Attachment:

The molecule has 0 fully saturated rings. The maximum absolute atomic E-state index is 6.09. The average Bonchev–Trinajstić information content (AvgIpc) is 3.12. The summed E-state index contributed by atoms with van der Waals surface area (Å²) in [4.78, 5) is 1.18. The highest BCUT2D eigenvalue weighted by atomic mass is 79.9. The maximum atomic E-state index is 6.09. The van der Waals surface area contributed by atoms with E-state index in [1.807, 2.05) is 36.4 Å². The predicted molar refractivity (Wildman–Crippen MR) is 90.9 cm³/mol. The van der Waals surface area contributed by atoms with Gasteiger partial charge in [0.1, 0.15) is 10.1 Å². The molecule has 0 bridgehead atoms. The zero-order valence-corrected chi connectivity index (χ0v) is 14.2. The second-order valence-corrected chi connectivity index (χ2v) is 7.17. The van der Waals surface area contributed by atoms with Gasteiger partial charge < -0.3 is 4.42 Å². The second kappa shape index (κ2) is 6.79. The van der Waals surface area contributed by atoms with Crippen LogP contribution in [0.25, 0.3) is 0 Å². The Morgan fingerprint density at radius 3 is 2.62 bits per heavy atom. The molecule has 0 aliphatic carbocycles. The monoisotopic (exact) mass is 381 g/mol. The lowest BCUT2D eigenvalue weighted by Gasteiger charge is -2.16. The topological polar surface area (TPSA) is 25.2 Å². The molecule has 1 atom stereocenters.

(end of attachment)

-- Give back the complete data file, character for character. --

The molecule has 0 fully saturated rings. The maximum absolute atomic E-state index is 6.09. The average Bonchev–Trinajstić information content (AvgIpc) is 3.12. The summed E-state index contributed by atoms with van der Waals surface area (Å²) in [4.78, 5) is 1.18. The highest BCUT2D eigenvalue weighted by atomic mass is 79.9. The maximum atomic E-state index is 6.09. The van der Waals surface area contributed by atoms with E-state index in [1.807, 2.05) is 36.4 Å². The predicted molar refractivity (Wildman–Crippen MR) is 90.9 cm³/mol. The van der Waals surface area contributed by atoms with Gasteiger partial charge in [0.1, 0.15) is 10.1 Å². The molecule has 0 bridgehead atoms. The zero-order valence-corrected chi connectivity index (χ0v) is 14.2. The second-order valence-corrected chi connectivity index (χ2v) is 7.17. The van der Waals surface area contributed by atoms with Gasteiger partial charge < -0.3 is 4.42 Å². The second kappa shape index (κ2) is 6.79. The van der Waals surface area contributed by atoms with Crippen LogP contribution in [0.25, 0.3) is 0 Å². The Morgan fingerprint density at radius 3 is 2.62 bits per heavy atom. The molecule has 0 aliphatic carbocycles. The monoisotopic (exact) mass is 381 g/mol. The lowest BCUT2D eigenvalue weighted by Gasteiger charge is -2.16. The topological polar surface area (TPSA) is 25.2 Å². The molecule has 1 atom stereocenters.